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Engineered stone is a composite material used as an alternative to solid stone in the making of kitchen countertops. This type of constructed stone material is different from terrazzo because engineered stone is produced on-sight instead of in slabs by a manufacturer. The advantage to using engineered stone is that one is able to take advantage of the durability and appeal of natural stone but at a fraction of the cost because it is not a single shaped and polished piece. The finished product is a combination of crushed stone and polymer resin that sets to harden and permanently form the finished surface. Engineered stone has all the properties of solid stone such as fire resistance and strength but it is less dense and therefore lighter.
Some have confused engineered stone with geopolymers and cast stone, but the differences between these three manufactured stone-like products is related to their base materials and their functions. All three processes involve a crushed stone and bonding agent, but engineered stone is the only term applicable when referencing the material used in the construction of kitchen countertops. There are just as many varieties of engineered stone as there are natural stones.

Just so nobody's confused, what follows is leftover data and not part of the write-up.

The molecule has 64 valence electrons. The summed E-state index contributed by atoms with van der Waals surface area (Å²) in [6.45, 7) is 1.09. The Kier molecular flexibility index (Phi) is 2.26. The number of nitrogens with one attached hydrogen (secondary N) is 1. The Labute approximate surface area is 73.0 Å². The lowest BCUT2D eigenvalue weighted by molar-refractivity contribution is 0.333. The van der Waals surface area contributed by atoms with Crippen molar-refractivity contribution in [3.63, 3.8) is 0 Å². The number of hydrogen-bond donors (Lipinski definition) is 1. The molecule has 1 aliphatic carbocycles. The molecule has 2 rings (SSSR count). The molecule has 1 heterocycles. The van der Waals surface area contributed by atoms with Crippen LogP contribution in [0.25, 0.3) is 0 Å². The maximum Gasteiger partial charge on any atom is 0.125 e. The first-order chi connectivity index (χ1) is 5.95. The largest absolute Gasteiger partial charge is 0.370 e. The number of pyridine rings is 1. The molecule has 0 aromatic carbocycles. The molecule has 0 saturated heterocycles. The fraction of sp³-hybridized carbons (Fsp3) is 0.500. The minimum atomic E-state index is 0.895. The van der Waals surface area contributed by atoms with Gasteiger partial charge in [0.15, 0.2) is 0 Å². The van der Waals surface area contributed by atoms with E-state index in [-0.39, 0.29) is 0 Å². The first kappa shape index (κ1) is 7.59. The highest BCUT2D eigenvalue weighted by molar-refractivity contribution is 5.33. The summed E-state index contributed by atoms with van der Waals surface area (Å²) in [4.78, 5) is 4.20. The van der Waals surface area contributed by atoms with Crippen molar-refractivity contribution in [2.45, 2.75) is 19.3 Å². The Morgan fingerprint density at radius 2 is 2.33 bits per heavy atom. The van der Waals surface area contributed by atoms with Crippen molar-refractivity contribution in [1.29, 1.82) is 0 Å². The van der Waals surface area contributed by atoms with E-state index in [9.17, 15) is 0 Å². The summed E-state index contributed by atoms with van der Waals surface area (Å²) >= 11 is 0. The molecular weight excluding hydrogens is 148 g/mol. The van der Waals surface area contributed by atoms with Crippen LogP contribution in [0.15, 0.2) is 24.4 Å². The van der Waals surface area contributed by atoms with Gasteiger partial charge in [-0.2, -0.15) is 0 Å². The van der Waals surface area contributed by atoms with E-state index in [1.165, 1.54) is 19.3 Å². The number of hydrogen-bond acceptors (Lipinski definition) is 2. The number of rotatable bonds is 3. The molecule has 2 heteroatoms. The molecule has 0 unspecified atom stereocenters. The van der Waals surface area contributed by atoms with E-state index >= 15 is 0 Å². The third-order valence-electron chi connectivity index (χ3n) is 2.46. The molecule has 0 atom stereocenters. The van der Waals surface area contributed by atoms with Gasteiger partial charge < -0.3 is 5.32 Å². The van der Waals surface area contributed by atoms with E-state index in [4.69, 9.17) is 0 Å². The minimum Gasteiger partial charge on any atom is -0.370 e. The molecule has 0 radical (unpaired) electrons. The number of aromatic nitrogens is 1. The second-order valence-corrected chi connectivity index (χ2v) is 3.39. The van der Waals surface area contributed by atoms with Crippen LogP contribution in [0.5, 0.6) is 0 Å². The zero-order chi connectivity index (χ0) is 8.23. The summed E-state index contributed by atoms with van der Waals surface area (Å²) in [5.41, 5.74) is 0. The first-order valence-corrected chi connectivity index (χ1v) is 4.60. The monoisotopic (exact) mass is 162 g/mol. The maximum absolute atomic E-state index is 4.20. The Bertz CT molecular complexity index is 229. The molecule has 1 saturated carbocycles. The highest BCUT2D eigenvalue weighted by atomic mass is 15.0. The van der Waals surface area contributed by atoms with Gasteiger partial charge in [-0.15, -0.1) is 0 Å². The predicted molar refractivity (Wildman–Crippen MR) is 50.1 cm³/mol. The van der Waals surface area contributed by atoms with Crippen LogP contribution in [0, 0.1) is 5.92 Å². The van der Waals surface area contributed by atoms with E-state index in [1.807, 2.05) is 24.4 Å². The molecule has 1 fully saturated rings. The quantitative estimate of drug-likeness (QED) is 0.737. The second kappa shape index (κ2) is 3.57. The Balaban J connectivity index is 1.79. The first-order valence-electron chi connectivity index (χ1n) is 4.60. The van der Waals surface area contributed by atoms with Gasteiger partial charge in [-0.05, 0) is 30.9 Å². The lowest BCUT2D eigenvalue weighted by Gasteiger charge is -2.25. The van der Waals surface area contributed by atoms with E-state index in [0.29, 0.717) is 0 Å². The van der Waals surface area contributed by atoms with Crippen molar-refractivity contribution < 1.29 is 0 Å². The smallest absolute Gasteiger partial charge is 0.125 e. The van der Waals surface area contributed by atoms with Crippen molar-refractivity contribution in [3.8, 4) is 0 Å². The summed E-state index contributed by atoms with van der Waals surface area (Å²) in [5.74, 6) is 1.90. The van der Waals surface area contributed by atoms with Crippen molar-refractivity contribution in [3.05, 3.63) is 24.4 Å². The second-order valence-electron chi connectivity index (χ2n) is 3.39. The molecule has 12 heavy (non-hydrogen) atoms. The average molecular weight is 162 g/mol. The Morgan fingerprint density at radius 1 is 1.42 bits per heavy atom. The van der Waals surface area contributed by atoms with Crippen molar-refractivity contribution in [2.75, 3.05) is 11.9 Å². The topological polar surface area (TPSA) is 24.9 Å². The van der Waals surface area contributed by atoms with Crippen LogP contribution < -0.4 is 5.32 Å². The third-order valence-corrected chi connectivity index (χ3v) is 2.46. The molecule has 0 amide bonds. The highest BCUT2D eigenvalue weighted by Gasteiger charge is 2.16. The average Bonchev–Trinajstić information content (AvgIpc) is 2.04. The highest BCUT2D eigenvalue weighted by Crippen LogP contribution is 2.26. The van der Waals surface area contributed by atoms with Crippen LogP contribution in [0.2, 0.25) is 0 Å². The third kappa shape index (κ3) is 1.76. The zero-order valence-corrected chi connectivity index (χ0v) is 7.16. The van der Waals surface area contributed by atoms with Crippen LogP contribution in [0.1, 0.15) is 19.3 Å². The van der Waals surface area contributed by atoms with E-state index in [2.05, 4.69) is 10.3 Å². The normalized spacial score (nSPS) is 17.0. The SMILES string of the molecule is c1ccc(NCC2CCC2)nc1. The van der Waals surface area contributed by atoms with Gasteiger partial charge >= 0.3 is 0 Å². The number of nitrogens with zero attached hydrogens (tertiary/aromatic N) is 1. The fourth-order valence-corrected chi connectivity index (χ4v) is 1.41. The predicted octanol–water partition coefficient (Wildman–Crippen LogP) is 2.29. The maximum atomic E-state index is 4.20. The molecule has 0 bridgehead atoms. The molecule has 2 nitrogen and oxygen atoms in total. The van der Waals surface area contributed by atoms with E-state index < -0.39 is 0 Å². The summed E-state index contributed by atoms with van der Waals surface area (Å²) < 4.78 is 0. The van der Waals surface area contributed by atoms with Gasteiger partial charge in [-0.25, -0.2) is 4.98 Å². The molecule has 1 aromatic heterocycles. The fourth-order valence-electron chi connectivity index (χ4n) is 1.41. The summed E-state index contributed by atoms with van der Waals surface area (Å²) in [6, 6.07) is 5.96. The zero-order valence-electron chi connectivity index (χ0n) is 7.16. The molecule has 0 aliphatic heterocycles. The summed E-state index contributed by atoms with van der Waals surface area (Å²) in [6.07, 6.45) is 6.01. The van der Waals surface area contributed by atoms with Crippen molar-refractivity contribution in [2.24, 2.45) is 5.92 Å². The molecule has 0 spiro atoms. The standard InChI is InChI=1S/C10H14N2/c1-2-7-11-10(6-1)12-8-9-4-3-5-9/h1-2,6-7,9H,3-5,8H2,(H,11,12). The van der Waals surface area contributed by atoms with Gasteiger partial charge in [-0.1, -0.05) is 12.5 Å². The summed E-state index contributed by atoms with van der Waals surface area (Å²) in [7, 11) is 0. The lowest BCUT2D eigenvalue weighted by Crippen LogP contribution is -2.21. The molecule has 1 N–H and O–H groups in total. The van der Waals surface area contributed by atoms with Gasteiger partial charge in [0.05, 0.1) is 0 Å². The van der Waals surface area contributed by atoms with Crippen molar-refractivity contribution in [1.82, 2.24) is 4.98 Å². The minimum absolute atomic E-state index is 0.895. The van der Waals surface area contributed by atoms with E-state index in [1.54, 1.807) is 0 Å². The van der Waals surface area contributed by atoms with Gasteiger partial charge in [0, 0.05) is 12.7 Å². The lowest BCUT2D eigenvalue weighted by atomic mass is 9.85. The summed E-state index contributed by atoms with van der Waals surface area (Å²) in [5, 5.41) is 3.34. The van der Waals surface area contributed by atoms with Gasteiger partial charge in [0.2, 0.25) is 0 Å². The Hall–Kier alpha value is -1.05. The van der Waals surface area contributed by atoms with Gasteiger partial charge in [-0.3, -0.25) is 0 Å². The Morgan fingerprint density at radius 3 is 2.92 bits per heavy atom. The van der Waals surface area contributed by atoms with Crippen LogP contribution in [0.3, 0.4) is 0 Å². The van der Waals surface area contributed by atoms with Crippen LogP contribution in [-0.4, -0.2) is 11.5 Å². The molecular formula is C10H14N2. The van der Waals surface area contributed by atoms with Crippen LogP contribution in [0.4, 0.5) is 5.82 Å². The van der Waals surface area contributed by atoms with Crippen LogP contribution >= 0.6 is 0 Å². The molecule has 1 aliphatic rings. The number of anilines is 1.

Engineered quartz stone (also known as reconstituted or re-composed stone) is
manufactured from a mix of quartz aggregate chips, a resin binder (typically an
unsaturated polyester), pigments and additives. Engineered stone slabs and counter
tops are available in a wide range of colors, patterns, and even textures. Its texture can
be fine or coarse, depending on how it is processed, and can be combined with glass
and other reflective materials for a sparkling finish. They are increasingly popular in
high-end applications combining the benefits of granite’s durability and non-porous
nature of quartz.